Laboratory Directed Research and Development (LDRD) is essential; providing a means to maintain scientific and technical vitality by funding highly innovative, high-risk, potentially high-value research and development (R&D). INL's diverse LDRD portfolio explores scientific and engineering concepts — including advanced reactor modeling, nuclear waste reduction and fuel recycling — to develop DOE-NE’s needs. INL's LDRD research stimulates exploration at the forefront of cybersecurity, electric grid reliability and wireless technology.  The forward-looking nature of the lab's R&D strengthens the DOE mission by advancing hybrid energy systems and evolving energy security needs.

Awards and Recognition

Derek Gaston - 2012 Presidential Early Career Award for Scientists and Engineers

The INL computational mathematician was one of 96 recipients of the 2012 Presidential Early Career Award for Scientists and Engineers. The award is the highest honor the U.S. government bestows on early career science and engineering professionals. As the Computational Frameworks Group lead for INL’s Fuels Modeling and Simulation Department, Derek led development of the MOOSE simulation framework, which was LDRD-funded and underlies several current LDRD projects.

 

Erin Searcy

The bioenergy technical and analytical expert in INL’s Biofuels and Renewable Energy Technologies Department is on a special one-year assignment at DOE headquarters working at the Office of Biomass Program. Erin is supporting the office’s Feedstock Platform by helping establish technical targets and progress metrics, developing and executing key program workshops, and assisting with technical inquiries, working groups and roundtables. Erin is principal investigator on an LDRD project focused on dairy bioenergy.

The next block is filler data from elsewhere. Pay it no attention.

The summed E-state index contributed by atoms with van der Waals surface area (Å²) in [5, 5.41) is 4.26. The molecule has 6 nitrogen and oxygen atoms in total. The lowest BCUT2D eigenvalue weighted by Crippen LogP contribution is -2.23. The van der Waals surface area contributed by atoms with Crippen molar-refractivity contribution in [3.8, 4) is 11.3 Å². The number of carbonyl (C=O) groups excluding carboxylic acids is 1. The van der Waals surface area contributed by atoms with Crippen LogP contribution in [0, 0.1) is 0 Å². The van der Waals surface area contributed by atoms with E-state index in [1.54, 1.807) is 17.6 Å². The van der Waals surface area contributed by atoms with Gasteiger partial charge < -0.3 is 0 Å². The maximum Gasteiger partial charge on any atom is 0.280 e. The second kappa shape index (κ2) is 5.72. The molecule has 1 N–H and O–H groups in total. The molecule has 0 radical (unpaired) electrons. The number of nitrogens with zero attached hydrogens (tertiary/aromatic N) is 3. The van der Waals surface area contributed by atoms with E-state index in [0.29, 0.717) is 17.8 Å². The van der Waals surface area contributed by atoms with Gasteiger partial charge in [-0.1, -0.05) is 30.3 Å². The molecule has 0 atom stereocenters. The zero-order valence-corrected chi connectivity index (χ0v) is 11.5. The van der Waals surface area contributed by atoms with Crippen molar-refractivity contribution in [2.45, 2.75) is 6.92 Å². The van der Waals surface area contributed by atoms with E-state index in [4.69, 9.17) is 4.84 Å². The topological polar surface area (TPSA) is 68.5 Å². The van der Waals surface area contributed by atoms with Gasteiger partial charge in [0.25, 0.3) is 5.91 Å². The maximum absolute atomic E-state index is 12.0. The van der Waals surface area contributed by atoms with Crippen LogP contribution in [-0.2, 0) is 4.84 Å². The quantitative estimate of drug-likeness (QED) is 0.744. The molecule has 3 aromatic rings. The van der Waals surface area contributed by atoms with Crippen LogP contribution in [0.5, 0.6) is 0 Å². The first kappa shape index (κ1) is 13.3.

Hussein Moradi - R & D 100

The communications systems expert led development of the LDRD-funded Wireless Spectrum Communications (WSComm) technology. It identifies and utilizes available spaces in the radio frequency spectrum, addressing continued commercial expansion while simultaneously serving the needs of national security, public safety and other crucial next-generation communication systems. Developed in part in collaboration with University of Utah researchers, it won R&D 100, Far West Federal Laboratory Consortium and Idaho Innovation awards. WSComm also earned the Best Demonstration award at the 2012 DySpan Conference, IEEE’s (Institute of Electrical and Electronics Engineers) leading international conference dedicated to advancing cutting-edge wireless technologies.